A relative of the special needs student who was kidnapped and tortured by four Chicago teens says that her nephew only has one question after the assault: why did his good friend orchestrate the violent crime?
Reaching out to the Daily Mail early Friday, Janet Grant, the aunt of the publicly-unnamed 18-year-old victim, relayed to the publication that her nephew once “idolized” one of the attackers, Jordan Hill, also 18, when they took classes at the same Aurora, Illinois, high school.
“[He] just keeps saying, ‘why, why,'” Grant remarked.
“‘Jordan was my friend. He’s been my friend for a couple of years.'”
“They went to school together,” she further explained, “[and] they both had problems, but [he] adores Jordan. I don’t know Jordan [personally], but [my nephew] really liked him. It’s one thing if they didn’t know each other, but [my nephew] idolized him.”
Grant’s nephew was reportedly snatched by Hill after meeting his classmate at a nearby McDonald’s restaurant in Streamwood. After not hearing from the victim by January 2, the parents of the Chicago race torture victim called police and filed a missing persons report. The Chicago Tribune adds that shortly into the investigation of his disappearance, the boy’s guardians began receiving ransom texts from his captors, demanding money for his safe return.
Ultimately, a 30-minute-long video recording of the boy being berated, assaulted, and forced to drink out of a dirty toilet bowl, made its way to the eyes of the investigators. In the visual, which was streamed live on 18-year-old Brittany Covington’s Facebook page (the post has since been deleted), she, Hill and two other young adults; sister Tanisha Covington, 24, and accomplice Tesafaye Cooper, also 18, can be heard shouting, “F**k Donald Trump!” and “F**k white people!” as they punch and kick the frightened 18-year-old, who cowers in a corner of a room, bloody, bruised, and confused.
A clip of the Chicago race torture assault can be seen below. Please be advised, Inquisitr readers, that the following might be deemed disturbing by most viewers. Please proceed with caution.
Sources inside the Streamwood Police Department say that while the 30-minute tape was hard to look at, the entire ordeal may have lasted for as long as six hours. Initially, the boy was noted in the police report as possibly being an “endangered person due to his mental health history and [for] not taking his medication” as-of-late.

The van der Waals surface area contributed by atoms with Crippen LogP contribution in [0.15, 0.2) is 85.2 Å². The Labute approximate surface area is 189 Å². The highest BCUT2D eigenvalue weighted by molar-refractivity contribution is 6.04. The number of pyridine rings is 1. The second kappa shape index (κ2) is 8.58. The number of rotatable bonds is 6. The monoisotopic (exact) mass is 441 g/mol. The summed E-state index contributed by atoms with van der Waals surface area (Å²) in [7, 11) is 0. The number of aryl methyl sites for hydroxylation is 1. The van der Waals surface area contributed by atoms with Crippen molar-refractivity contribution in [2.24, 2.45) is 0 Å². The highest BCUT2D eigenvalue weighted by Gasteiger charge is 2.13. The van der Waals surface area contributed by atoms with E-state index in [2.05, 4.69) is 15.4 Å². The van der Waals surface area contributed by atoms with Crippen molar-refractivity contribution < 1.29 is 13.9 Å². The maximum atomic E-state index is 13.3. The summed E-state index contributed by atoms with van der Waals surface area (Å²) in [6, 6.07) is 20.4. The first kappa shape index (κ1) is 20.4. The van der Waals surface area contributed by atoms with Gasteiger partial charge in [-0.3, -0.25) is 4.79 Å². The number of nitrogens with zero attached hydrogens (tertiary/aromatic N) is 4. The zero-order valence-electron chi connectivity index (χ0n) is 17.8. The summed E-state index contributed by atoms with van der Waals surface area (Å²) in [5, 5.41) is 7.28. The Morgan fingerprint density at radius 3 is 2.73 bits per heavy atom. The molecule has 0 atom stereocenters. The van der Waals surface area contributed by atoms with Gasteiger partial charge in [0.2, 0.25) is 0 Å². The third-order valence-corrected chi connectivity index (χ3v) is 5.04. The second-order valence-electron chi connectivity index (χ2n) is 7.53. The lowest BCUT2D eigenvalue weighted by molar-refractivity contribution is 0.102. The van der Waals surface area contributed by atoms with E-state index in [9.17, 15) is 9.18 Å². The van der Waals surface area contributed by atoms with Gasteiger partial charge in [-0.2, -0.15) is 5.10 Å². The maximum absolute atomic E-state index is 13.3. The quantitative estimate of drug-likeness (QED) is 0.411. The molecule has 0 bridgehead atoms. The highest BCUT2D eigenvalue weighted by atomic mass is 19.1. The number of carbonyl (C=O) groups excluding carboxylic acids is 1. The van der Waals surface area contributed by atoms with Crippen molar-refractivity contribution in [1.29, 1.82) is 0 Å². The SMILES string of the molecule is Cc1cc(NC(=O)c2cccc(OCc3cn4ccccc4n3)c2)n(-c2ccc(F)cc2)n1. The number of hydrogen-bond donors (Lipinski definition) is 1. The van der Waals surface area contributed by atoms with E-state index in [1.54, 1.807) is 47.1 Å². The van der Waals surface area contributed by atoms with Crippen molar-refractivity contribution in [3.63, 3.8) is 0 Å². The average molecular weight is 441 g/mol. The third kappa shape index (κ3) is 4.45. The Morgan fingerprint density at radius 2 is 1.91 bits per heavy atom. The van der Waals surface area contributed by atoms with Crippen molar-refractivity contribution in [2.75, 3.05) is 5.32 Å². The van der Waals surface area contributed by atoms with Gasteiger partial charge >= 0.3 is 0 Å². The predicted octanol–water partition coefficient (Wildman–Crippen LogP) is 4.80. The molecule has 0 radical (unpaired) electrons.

Evidently, the mother of the Chicago race torture victim always believed that her son might have been in Hill’s company all along.
“[He] told [his mother] that he was meeting a friend there but never said who,” the missing persons report supposedly reads. “[She] believes that the friend [her son] was meeting was Jordan.”
The mother also thought that her son might have been with a friend named “Derek,” but did not know his address or his last name.
After meeting at the aforementioned McDonald’s on New Year’s Eve, the boy purportedly climbed into a van that Hill had, unbeknownst to him, stolen from its actual owner, and drove off with his high school friend for points unknown. The duo were then said to have visited other friends for two days, while taking refuge in the van during the evenings, before making their way to the residence of the Covington sisters in West Chicago.
Sometime after arriving, the teen and Hill got into a play fight that quickly turned serious and led to the special needs student being humiliated and beaten for a prolonged period of time. Neighbors from a lower level in the Covington home eventually tired of cries they heard from the basement and discovered the victim after breaking the locked door down.
All four of the Chicago race torture assailants have been charged with aggravated kidnapping, aggravated unlawful restraint, aggravated battery, and a hate crime. Hill also faces charges of robbery and possession of a stolen motor vehicle, as well as a possible residential burglary count. The collective was denied bail late Friday, as noted by Fox News.
However, despite the hefty sentences that come with the possibly guilty verdicts, the boy’s aunt still wants more — by way of an explanation.
“It’s not even about the punishment [to me],” Ms. Grant expressed. “[I] just [want to know] why.”
[Featured Image by Cook County State Attorney’s Office]